5 ways to avoid distracted driving

Distracted drivers are everywhere on the roadways. Glance to the right or left and you are bound to see someone fiddling with their cell phone or stuffing food in their mouth. Or what would you see if you were to look in the mirror?

Hands-free technology and dashboard applications were supposed to help us keep our eyes on the road. But they have increased the visual, manual and cognitive distractions that steal our attention from driving. The National Highway Transportation Safety Administration (NHTSA) recently reported that distracted driving killed 3,166 people.

Staying focused behind the wheel

It takes about 5 seconds to send or read a text message. At highway speed, that’s more than enough time to travel the length of a football field. It is time to pay attention, now more than ever.

Here are five tips that every driver would be wise to follow:

  • Holster that phone. Turn off your device before you even get in the car. You can’t be tempted to accept a call or return a text if you never get the call or text.
  • Eat at home. Unwrapping sandwiches, squeezing condiments or digging for chips can take your hands off the wheel, eyes off the road and brain off the task of driving. If you’re starving, find a safe place to pull over.
  • Let it be. Never mind that pop can rolling around the floor. Or the quarter that fell out of your pocket. Or the compact discs on the back seat. Reaching for things while driving is a recipe for a crash.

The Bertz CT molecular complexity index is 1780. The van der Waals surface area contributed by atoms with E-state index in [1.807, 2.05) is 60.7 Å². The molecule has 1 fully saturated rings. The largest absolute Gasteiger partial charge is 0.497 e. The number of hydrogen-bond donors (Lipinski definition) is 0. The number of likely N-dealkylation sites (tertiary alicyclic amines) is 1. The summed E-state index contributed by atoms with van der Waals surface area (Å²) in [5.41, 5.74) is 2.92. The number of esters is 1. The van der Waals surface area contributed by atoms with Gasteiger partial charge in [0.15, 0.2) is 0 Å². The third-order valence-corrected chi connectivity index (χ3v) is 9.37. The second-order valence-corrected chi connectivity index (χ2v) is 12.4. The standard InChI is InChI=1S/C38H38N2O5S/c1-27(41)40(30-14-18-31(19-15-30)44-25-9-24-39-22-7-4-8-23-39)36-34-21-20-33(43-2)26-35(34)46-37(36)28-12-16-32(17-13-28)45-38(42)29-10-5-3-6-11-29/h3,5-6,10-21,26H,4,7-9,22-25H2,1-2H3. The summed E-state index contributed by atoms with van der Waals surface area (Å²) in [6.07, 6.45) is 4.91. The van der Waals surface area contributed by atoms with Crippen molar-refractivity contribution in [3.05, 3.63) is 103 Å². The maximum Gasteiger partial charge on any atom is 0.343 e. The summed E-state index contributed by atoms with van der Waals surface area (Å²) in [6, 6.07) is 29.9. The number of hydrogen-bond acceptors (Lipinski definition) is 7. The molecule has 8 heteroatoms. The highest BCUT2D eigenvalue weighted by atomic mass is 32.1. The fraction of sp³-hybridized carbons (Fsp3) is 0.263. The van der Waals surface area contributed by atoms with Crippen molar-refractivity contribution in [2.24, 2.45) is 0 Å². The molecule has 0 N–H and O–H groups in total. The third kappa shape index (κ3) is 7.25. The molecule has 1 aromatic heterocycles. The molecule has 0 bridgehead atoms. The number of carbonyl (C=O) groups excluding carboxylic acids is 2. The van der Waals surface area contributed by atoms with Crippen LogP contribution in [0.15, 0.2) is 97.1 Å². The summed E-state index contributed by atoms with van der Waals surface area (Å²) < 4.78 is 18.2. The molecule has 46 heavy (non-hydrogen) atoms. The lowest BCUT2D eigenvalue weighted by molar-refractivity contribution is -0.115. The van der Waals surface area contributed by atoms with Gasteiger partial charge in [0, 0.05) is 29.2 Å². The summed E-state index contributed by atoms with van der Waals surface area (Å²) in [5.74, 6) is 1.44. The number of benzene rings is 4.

• Quit sprucing. Put that eyeliner back in your compact. Knot your tie in the parking lot. Brush your hair at the office. Grooming and driving is dangerous and preventable.
  • Plan ahead. Plan your route and program your navigation system before putting your vehicle in drive. Or recruit your passengers to scope out and narrate directions.

Meanwhile, do not be afraid to talk to your boss about waiting to answer calls until you’re safely in the office. Responding to work calls and texts in your car makes you a risky driver, not a focused employee. It is hard to get to a job with your car in the shop.

Drive defensively

Twenty-one states, plus the District of Columbia, ban all hand-held cellphone use while driving. Most others ban all texting. But Missouri lags behind. Despite the recommendation of the National Transportation Safety Board, Missouri still has no ban on hand-held devices. Only drivers under 21 are banned from texting.

Distracted driving affects everyone on the road. The risks are obvious. So are the solutions. Treating your vehicle like the complicated machine it is may save your life. Or someone else’s.